GO
Loading...

El-Erian: Fed Now Facing One of Its Toughest Jobs Ever

Tuesday, 12 Mar 2013 | 11:34 AM ET
El-Erian: Assumptions Supporting Stocks Are Valid, But ...
Tuesday, 12 Mar 2013 | 8:30 AM ET
Pimco's Mohamed El-Erian says there's justification for the stock market's rally now, but he also has a warning for investors.

How the Federal Reserve eventually sells off the hundreds of billions of dollars worth of assets it has bought in order to keep the economy afloat will be key to the future direction of the stock market, Mohamed El-Erian, Pimco CEO and co-CIO, told CNBC on Tuesday. "This exit going to be one of the most challenging issues facing any central bank," he said.

El-Erian said in a "Squawk Box" interview that he agrees with the "three hypotheses that the market is conditioned to believe." One is the Fed will not tolerate a big selloff in risk assets; two, the Fed has been forcing other central banks to be more aggressive; and third, investors can shrug off political issues.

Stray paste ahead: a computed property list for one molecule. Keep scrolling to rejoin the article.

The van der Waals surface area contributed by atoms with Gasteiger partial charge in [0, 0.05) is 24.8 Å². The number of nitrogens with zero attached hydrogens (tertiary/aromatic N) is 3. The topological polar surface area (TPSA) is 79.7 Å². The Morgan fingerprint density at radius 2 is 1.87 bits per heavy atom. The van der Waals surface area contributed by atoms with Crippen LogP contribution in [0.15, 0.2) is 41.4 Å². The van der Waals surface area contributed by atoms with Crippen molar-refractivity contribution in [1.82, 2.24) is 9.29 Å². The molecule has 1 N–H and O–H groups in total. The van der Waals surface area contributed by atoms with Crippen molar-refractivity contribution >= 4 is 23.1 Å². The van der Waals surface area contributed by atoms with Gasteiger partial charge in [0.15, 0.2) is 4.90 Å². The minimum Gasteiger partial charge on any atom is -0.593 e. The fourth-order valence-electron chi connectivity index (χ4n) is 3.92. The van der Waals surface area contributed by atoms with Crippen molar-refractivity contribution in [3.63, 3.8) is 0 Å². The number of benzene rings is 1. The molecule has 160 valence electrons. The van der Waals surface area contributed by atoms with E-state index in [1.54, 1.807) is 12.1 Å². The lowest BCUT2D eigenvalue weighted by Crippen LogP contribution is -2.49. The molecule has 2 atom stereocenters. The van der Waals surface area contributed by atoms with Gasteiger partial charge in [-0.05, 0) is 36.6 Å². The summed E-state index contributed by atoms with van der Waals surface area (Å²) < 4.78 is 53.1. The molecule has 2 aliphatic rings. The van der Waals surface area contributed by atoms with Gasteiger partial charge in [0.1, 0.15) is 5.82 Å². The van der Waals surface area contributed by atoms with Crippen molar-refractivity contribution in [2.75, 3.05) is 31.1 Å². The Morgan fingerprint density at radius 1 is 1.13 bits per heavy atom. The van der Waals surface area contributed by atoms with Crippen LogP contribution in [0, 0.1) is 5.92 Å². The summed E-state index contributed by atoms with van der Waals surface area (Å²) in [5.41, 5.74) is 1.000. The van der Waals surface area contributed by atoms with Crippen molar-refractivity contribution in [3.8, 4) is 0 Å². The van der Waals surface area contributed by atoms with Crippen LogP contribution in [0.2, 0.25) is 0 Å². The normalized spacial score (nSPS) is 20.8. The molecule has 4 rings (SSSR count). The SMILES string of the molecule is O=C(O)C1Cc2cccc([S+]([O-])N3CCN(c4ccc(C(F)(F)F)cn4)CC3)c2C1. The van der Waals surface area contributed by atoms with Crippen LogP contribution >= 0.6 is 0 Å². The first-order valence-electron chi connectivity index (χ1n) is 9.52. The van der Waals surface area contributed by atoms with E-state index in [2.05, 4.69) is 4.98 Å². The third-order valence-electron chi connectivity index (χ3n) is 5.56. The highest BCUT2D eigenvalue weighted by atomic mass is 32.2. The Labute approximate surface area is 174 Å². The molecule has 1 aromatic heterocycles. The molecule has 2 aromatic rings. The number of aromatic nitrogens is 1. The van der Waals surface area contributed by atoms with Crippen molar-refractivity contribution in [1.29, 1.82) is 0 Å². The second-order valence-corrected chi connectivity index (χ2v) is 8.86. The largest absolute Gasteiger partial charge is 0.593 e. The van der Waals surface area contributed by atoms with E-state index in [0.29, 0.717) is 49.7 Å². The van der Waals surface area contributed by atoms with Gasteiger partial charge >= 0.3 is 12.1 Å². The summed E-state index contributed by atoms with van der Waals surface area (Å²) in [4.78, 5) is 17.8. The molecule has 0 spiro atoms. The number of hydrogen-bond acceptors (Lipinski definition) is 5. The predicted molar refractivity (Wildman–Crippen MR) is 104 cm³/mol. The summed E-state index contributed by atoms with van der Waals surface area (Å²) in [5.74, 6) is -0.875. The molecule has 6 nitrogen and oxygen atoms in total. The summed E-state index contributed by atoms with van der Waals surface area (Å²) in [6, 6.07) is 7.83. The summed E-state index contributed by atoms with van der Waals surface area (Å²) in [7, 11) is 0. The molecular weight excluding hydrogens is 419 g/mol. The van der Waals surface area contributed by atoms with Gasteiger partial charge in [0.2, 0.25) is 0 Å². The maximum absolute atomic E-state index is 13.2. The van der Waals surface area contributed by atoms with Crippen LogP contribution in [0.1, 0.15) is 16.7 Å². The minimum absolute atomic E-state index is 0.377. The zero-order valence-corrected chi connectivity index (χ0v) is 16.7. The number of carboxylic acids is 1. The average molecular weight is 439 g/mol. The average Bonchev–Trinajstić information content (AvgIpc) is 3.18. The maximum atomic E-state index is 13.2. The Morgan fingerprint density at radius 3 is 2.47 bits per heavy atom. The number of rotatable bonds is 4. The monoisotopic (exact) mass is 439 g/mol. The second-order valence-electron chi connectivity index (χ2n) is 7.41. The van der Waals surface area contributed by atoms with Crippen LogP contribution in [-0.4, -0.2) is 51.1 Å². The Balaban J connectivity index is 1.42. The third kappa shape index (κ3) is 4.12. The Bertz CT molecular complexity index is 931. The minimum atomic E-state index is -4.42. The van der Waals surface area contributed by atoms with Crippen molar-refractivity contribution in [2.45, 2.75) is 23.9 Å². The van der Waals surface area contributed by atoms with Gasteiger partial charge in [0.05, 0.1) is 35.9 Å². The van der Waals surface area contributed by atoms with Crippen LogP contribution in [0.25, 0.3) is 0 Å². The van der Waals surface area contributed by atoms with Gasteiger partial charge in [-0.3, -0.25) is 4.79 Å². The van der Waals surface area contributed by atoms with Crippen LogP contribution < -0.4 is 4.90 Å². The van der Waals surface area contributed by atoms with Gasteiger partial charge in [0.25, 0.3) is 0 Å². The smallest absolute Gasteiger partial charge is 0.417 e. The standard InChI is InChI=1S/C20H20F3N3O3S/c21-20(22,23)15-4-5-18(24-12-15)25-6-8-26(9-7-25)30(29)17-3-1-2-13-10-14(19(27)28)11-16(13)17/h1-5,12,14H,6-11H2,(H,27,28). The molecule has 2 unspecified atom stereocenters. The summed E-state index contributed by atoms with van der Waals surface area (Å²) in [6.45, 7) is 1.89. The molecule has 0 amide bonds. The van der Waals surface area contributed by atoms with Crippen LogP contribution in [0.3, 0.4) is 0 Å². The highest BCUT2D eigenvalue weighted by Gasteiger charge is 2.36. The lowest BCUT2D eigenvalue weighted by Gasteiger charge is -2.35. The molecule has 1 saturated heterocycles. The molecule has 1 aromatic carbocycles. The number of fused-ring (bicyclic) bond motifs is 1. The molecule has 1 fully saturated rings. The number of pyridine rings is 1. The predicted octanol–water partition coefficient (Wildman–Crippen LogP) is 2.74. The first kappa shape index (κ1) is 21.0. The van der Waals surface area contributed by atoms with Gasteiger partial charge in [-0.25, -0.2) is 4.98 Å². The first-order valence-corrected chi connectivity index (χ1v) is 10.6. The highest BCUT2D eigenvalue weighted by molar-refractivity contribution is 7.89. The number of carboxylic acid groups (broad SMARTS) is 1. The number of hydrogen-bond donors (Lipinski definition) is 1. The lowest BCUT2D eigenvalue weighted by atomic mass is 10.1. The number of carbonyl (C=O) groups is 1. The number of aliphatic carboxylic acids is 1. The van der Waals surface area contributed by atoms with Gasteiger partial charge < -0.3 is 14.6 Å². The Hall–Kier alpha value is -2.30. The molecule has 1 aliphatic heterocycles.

(Read More: Dem. Warns of Budget Fight Jolt on Stocks)

With blue-chip stock prices at all-time highs, investors are getting back into the market, he said, but not at the expense of bonds. El-Erian doesn't see the so-called "great rotation" — pointing out that money is flowing into stocks from cash and money markets. "Not bonds yet."

But with unconventionally, easy monetary policy, the Fed has been "artificially altering prices" and changing investor behavior, he added. "[And] this exit going to be one of the most challenging issues facing any central bank."

(Read More: Watch Out! Reversal of the 'Great Rotation' Coming)

El-Erian doesn't think the Fed's winding down from $85 billion a month in bond purchases, aggressive forward guidance, and near zero interest rates will "come for quite a while." But when it does happen, he said, "It's going to be incredibly complex."

"Unlike the past, we are much more structurally impaired as an economy," El-Erian explained. "We can walk, we cannot run yet. If we take away the stimulus, it's not going to be quite the same."

But he said the economy is healing. "You see it in the labor market, housing market, and most of all among companies."

By CNBC's Matthew J. Belvedere; Follow him on Twitter @Matt_SquawkCNBC

Contact US

  • CNBC NEWSLETTERS

    Get the best of CNBC in your inbox

    › Learn More